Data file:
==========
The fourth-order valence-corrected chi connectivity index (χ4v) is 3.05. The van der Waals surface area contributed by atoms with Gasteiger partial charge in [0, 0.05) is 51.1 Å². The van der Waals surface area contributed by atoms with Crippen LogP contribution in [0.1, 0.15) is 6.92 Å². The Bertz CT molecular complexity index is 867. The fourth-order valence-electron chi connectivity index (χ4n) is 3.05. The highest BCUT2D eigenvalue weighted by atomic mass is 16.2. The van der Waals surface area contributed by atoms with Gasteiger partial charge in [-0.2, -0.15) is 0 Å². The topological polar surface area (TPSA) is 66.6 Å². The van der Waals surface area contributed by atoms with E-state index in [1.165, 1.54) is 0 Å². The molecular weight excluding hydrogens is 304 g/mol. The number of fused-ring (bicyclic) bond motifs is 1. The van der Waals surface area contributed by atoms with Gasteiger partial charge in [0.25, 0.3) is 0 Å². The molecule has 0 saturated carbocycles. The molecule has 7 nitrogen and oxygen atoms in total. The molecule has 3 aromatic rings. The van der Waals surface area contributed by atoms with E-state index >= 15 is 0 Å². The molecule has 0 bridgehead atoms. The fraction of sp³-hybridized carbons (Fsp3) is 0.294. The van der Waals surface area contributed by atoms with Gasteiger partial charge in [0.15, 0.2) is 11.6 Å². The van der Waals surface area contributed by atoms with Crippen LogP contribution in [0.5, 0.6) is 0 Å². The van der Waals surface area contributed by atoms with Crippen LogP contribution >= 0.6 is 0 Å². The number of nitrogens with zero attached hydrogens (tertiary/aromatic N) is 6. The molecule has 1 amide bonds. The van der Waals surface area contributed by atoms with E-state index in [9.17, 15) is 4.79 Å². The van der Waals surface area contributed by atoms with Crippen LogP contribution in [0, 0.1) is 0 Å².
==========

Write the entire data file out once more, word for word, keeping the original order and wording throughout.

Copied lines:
The fourth-order valence-corrected chi connectivity index (χ4v) is 3.05. The van der Waals surface area contributed by atoms with Gasteiger partial charge in [0, 0.05) is 51.1 Å². The van der Waals surface area contributed by atoms with Crippen LogP contribution in [0.1, 0.15) is 6.92 Å². The Bertz CT molecular complexity index is 867. The fourth-order valence-electron chi connectivity index (χ4n) is 3.05. The highest BCUT2D eigenvalue weighted by atomic mass is 16.2. The van der Waals surface area contributed by atoms with Gasteiger partial charge in [-0.2, -0.15) is 0 Å². The topological polar surface area (TPSA) is 66.6 Å². The van der Waals surface area contributed by atoms with E-state index in [1.165, 1.54) is 0 Å². The molecular weight excluding hydrogens is 304 g/mol. The number of fused-ring (bicyclic) bond motifs is 1. The van der Waals surface area contributed by atoms with Gasteiger partial charge in [0.25, 0.3) is 0 Å². The molecule has 0 saturated carbocycles. The molecule has 7 nitrogen and oxygen atoms in total. The molecule has 3 aromatic rings. The van der Waals surface area contributed by atoms with E-state index >= 15 is 0 Å². The molecule has 0 bridgehead atoms. The fraction of sp³-hybridized carbons (Fsp3) is 0.294. The van der Waals surface area contributed by atoms with Gasteiger partial charge in [0.15, 0.2) is 11.6 Å². The van der Waals surface area contributed by atoms with Crippen LogP contribution in [0.5, 0.6) is 0 Å². The van der Waals surface area contributed by atoms with Crippen LogP contribution >= 0.6 is 0 Å². The number of nitrogens with zero attached hydrogens (tertiary/aromatic N) is 6. The molecule has 1 amide bonds. The van der Waals surface area contributed by atoms with E-state index in [9.17, 15) is 4.79 Å². The van der Waals surface area contributed by atoms with Crippen LogP contribution in [0, 0.1) is 0 Å².